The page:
Turns out 1905 was a big year. The Russo-Japanese War and nationalist revolution in Russia; my dad was born in County Down, Ulster, Ireland; and Norway became an independent nation after the dissolution of the United Kingdoms of Sweden and Norway, Norway’s political reality since 1814. Before 1814, it had been a member of the on-again, off-again union with Denmark (a.k.a. Denmark-Norway). But that’s another story. Continue reading
Olympic medals per million people in population
- Norway: 5.2
- Russia: .2307
- USA: .0848
Just sayin’… 😉
When I first think of being Norwegian (or a quarter Norwegian), I think of things like the flag, the land, the pale people, the socialism, and maybe even Garrison Keillor.
These modern-day associations stand in contrast with how I look at my Irishness (or my quarter+ of Irishness). I think of the ancient Celtic mists, the druids and runes of antiquity, the high kings and holy hills, all historical-mythical things.
But wait a second, Norse mythology deserves some attention too! It might even be more interesting than Irish mythology, considering the pantheon (extensive), story lines (full of mirth and surprises), and the fact that it has a beginning, middle and end, something even the Greeks never quite mustered.
And let us not forget the Viking invasion of Ireland, which I’ve heard is responsible for all the red haired, freckle-faced gingers who are seen as distinctly Irish.
Yes the Norse and Viking heritage is nothing to be scoffed at.
For me, this realization began when a Russian-looking Turkish student of mine stopped me while we were washing our hands in the bathroom one day. He took one look at my face and said “Viking!”
That made me stop and think, maybe this Norwegian side of me does loom large in the man I’ve become and am to become.
Hmmm, well either way, I’ll be happy to look at this year as my Year of being 1/4 Norwegian!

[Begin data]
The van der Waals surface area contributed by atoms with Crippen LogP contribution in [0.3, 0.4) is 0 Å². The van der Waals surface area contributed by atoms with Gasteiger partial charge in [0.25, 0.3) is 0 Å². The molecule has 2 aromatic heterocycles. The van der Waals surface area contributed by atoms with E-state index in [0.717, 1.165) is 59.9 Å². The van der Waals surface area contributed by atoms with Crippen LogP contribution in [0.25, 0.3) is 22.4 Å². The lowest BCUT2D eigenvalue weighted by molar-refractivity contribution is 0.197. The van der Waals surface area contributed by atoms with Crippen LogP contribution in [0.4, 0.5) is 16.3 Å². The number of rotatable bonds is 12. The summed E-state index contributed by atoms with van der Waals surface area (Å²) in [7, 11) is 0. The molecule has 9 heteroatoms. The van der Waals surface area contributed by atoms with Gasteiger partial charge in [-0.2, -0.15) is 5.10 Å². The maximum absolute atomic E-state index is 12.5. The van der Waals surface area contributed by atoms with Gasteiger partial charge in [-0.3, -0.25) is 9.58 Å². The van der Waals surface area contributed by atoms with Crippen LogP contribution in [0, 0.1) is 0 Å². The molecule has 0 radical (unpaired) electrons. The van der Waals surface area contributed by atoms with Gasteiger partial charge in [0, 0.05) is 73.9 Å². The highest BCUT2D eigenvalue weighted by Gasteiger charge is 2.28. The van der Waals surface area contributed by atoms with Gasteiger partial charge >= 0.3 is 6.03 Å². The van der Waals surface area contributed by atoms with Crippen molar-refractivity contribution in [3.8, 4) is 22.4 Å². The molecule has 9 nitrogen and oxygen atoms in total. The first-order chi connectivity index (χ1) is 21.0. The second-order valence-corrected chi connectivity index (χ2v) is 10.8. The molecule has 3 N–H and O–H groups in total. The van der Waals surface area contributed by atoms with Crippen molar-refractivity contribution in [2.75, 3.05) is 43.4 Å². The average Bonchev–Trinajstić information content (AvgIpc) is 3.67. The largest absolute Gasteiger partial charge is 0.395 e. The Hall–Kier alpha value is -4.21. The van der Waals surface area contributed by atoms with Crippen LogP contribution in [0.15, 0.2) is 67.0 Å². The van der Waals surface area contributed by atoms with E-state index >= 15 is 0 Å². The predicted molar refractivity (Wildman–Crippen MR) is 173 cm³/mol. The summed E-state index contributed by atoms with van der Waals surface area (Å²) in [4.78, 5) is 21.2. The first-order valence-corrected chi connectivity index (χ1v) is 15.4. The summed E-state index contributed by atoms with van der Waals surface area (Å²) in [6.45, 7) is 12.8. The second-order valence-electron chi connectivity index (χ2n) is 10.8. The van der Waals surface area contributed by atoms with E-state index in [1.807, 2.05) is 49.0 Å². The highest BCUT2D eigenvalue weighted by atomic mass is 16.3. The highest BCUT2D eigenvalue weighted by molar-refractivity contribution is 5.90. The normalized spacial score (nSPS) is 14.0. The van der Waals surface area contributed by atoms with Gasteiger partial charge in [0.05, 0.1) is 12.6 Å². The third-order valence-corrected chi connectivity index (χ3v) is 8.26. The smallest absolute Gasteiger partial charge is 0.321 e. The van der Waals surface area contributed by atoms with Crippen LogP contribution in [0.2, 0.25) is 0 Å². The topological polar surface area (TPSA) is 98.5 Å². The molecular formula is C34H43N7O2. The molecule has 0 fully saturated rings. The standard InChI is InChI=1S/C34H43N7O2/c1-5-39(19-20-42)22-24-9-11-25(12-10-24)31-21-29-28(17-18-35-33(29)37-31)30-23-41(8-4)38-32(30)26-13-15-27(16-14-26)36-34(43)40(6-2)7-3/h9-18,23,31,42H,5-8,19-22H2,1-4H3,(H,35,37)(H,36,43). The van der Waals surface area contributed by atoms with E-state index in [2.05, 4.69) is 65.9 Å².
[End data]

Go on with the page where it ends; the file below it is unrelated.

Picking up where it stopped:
Sean McCandless (Mike’s son)
The talk of the 2014 Winter Olympics is the Norwegian curllng team and their crazy pants. And why not? They got the Gold in 2002! Here’s the video…
Norway has won more Winter Olympics gold, silver and bronze medals than any other county (a total of 303 to 253 for #2 USA). What other nation of 4.5 million can claim something like this?
Is my nationality half-Norwegian? What does that mean? That I am or was a Norwegian citizen? Well, that doesn’t work. Am I half-Norwegian culturally? Sounds strange since I’m just now trying to learn about Norwegian culture. Genetically? Genes don’t have nationalities. Ethnically? Popular word these days, but what does it really mean? I’ve decided I’m just half-Norwegian because one set of grandparents emmigrated to the USA from Norway. What I’m trying to do is get involved with that ancestral fact, embrace it like I was embracing them and all their forebearers…something I’ll never be able to do in this lifetime. I’ve decided it’s worth the effort.
Being half Norwegian on New Year’s Eve meant eating herring at midnight. I could only tolerate the “packed in sour cream” variety but came to look forward to this tradition that came out of my mom’s heritage. I supposed it was for good luck. Mom never said why or how or anything about this – like most everything else about growing up Norwegian-American. Just one more thing for me to discover this year.
When I was eight or nine, I had a remote-control airplane with a “glow plug” motor and a control cable to guide it around a gradually widening circle until it ran out of fuel and glided to a two-point landing ready for re-fueling and more fun. I used precious birthday money to buy the plane; hurriedly put it together; and took my little Piper Cub or whatever down to the corner where the street was wide enough for a good test.
I primed the motor, spun the nylon propeller to get it going, and launched my beauty into the air for its maiden flight. I can still see it nosedive into the pavement, my aviation adventure over. I never had another remote-control anything. What was the point?
Life experiences like this one are partly about what led up to them. In life, the people who went before me matter. Their lives and their cultures and histories have something to do with how my life turns out. Learning about my ancestors helps me know where I’m coming from, a key variable in knowing where I’m going. You never know what will make a difference.
Until recently, I’d missed most every opportunity to know more about the people and culture that came to me through my Norwegian-American mother, who certainly had a lot to do with how my life got started. I’ve decided to commit this year, 2014, to learning about what it means to be half-Norwegian. I hope that those who follow along get curious about their origins, too.